“It’s exciting to play a new team. It’s nice to play a different team and to have a different experience. A lot of them wouldn’t have played a semi-final so it’s an amazing opportunity for them. It’s a different one but it’s really exciting.”

“They have threats,” Magee adds, when asked about star forward Aimee Mackin and 2015 Footballer of the Year Caroline O’Hanlon, in particular, though Bohan’s Dublin have been boosted themselves over the past few weeks.

“There’s big names and they have players that have played really well in the in the last two games. But we’ve a good panel and we’ve so many players pushing on to start, and if not start, to come on.

“It’s been amazing to see Nicole [Owens] back, it just shows the player she is. She was just so determined to get back on the pitch and she’s been doing so well in training and stuff, it’s great to have her back around us as well.”

The defending champions tag is something they don’t think about, nor is the talk of four-in-a-row with the Brendan Martin Cup long gone back into the LGFA office.

They enjoyed their few months with it, but when the news season starts, you must realise, “You’re not that year’s winner.” It’s a matter of game one, game two, game three and so on; you can’t get caught looking too far ahead, she says.

It’s a sensible approach, of course, as is Magee’s attitude towards being a role model with small acts of kindness having a huge impact.

She saw that best this year as she sent a birthday card to a kid during lockdown. Both their birthdays fell in April so the mother reached out. Now, there’s a story about it in a book, Magee having likely made the young girl’s year.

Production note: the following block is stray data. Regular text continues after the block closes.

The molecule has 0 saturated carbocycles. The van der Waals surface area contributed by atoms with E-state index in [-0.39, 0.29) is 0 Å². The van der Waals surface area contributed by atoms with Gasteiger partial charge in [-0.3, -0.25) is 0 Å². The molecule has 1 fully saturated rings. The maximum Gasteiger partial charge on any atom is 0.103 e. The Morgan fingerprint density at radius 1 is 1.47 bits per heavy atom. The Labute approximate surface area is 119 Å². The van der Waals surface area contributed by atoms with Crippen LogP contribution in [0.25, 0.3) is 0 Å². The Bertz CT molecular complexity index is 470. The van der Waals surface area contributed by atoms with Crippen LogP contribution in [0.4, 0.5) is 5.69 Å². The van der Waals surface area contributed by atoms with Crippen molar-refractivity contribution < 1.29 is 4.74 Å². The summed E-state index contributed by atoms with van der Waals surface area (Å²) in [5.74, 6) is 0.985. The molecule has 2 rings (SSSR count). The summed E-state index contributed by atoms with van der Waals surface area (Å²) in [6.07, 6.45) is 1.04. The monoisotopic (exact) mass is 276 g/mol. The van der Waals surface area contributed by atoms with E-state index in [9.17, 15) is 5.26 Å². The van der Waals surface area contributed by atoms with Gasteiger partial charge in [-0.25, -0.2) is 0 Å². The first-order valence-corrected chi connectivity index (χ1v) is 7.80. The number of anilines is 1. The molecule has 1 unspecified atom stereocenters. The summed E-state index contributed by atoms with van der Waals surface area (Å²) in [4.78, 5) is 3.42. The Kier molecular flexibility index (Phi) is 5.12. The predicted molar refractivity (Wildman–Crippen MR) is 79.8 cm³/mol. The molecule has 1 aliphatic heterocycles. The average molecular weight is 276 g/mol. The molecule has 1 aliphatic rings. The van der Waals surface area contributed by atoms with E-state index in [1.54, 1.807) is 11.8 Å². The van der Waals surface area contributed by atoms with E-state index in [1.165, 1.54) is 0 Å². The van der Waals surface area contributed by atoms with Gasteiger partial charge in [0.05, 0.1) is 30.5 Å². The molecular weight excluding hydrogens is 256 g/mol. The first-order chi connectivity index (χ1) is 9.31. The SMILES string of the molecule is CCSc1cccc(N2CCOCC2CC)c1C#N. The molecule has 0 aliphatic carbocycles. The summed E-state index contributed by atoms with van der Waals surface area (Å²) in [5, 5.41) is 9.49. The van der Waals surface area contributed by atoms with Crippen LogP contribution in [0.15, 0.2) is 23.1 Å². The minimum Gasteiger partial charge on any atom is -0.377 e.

“It just shows… it’s so cute, the fact that like some little girl… I think back in the day, I wouldn’t really have looked up to a lot of sporting girls or women, because I would have followed my Dad and [uncle] Darren [Magee] in football and it’d be more than men’s side.

“The fact that any girl or a few girls could even [look up to you]. You never think of yourself like that, you just play your football but then when you see stuff like that, it hits home.

“It was so nice that literally just going in, buying a card and sending it to her meant so much. The Mam sent me the video of her opening it and like, it was beautiful. It was amazing for something that I would think would be so small to mean so much for someone else.

“It was really nice. Those type of things don’t cost anything. You always have to be humble with whatever you do, whether you’re the most famous person in the world or not – in sport or anything. If you give anything to anyone, respect them and show them that you appreciate their support, it just goes a long way.

“It was really nice and I couldn’t believe the book and all for the school. It was really cute, really nice.”

As she says later on, if you’re not humble, you won’t get anywhere in life in general. You have to give back, and that’s drilled into this Dublin team. “It doesn’t cost to be kind,” Magee concludes, a nice note to finish on.

- Another feature with Lauren Magee will follow tomorrow morning.

***

Dublin star Lauren Magee was speaking at the launch of the Beko Club Champion, a competition open for all Leinster GAA clubs. 

People are asked to nominate their club to be in with a chance of winning €1,000 worth of equipment. For more information visit the Leinster GAA wesbite

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Emma Duffy